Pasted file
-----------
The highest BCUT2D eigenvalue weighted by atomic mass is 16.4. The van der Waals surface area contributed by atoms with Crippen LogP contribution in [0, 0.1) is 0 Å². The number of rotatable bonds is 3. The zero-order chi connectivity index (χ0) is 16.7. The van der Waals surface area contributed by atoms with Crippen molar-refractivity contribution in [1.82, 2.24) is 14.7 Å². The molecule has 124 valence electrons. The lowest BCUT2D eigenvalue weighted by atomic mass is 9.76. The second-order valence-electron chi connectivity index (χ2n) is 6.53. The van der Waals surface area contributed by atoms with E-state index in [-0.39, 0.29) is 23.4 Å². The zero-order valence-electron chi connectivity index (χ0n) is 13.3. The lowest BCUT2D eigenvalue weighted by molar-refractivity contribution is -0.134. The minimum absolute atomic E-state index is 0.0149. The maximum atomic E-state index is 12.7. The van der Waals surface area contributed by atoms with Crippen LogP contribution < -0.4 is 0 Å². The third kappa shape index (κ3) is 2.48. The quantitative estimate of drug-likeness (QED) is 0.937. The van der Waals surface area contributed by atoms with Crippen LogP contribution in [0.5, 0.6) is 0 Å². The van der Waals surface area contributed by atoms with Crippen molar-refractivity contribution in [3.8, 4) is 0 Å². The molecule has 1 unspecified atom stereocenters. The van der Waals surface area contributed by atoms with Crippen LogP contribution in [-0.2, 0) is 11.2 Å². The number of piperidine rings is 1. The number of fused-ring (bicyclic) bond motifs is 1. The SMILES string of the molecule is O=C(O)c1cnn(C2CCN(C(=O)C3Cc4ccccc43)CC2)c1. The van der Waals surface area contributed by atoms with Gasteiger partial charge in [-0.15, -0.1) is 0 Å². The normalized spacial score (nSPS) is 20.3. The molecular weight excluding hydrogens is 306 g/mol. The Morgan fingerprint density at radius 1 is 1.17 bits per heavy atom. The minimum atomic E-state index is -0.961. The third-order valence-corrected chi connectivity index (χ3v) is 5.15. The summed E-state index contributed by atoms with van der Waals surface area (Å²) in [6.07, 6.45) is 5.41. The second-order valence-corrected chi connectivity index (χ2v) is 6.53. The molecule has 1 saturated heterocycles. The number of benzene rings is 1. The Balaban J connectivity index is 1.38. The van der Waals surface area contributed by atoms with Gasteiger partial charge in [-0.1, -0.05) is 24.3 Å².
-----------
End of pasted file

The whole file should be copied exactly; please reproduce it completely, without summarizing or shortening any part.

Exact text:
The highest BCUT2D eigenvalue weighted by atomic mass is 16.4. The van der Waals surface area contributed by atoms with Crippen LogP contribution in [0, 0.1) is 0 Å². The number of rotatable bonds is 3. The zero-order chi connectivity index (χ0) is 16.7. The van der Waals surface area contributed by atoms with Crippen molar-refractivity contribution in [1.82, 2.24) is 14.7 Å². The molecule has 124 valence electrons. The lowest BCUT2D eigenvalue weighted by atomic mass is 9.76. The second-order valence-electron chi connectivity index (χ2n) is 6.53. The van der Waals surface area contributed by atoms with E-state index in [-0.39, 0.29) is 23.4 Å². The zero-order valence-electron chi connectivity index (χ0n) is 13.3. The lowest BCUT2D eigenvalue weighted by molar-refractivity contribution is -0.134. The minimum absolute atomic E-state index is 0.0149. The maximum atomic E-state index is 12.7. The van der Waals surface area contributed by atoms with Crippen LogP contribution < -0.4 is 0 Å². The third kappa shape index (κ3) is 2.48. The quantitative estimate of drug-likeness (QED) is 0.937. The van der Waals surface area contributed by atoms with Crippen LogP contribution in [0.5, 0.6) is 0 Å². The van der Waals surface area contributed by atoms with Crippen molar-refractivity contribution in [3.8, 4) is 0 Å². The molecule has 1 unspecified atom stereocenters. The van der Waals surface area contributed by atoms with Crippen LogP contribution in [-0.2, 0) is 11.2 Å². The number of piperidine rings is 1. The number of fused-ring (bicyclic) bond motifs is 1. The SMILES string of the molecule is O=C(O)c1cnn(C2CCN(C(=O)C3Cc4ccccc43)CC2)c1. The van der Waals surface area contributed by atoms with Gasteiger partial charge in [-0.15, -0.1) is 0 Å². The normalized spacial score (nSPS) is 20.3. The molecular weight excluding hydrogens is 306 g/mol. The Morgan fingerprint density at radius 1 is 1.17 bits per heavy atom. The minimum atomic E-state index is -0.961. The third-order valence-corrected chi connectivity index (χ3v) is 5.15. The summed E-state index contributed by atoms with van der Waals surface area (Å²) in [6.07, 6.45) is 5.41. The second-order valence-corrected chi connectivity index (χ2v) is 6.53. The molecule has 1 saturated heterocycles. The number of benzene rings is 1. The Balaban J connectivity index is 1.38. The van der Waals surface area contributed by atoms with Gasteiger partial charge in [-0.1, -0.05) is 24.3 Å².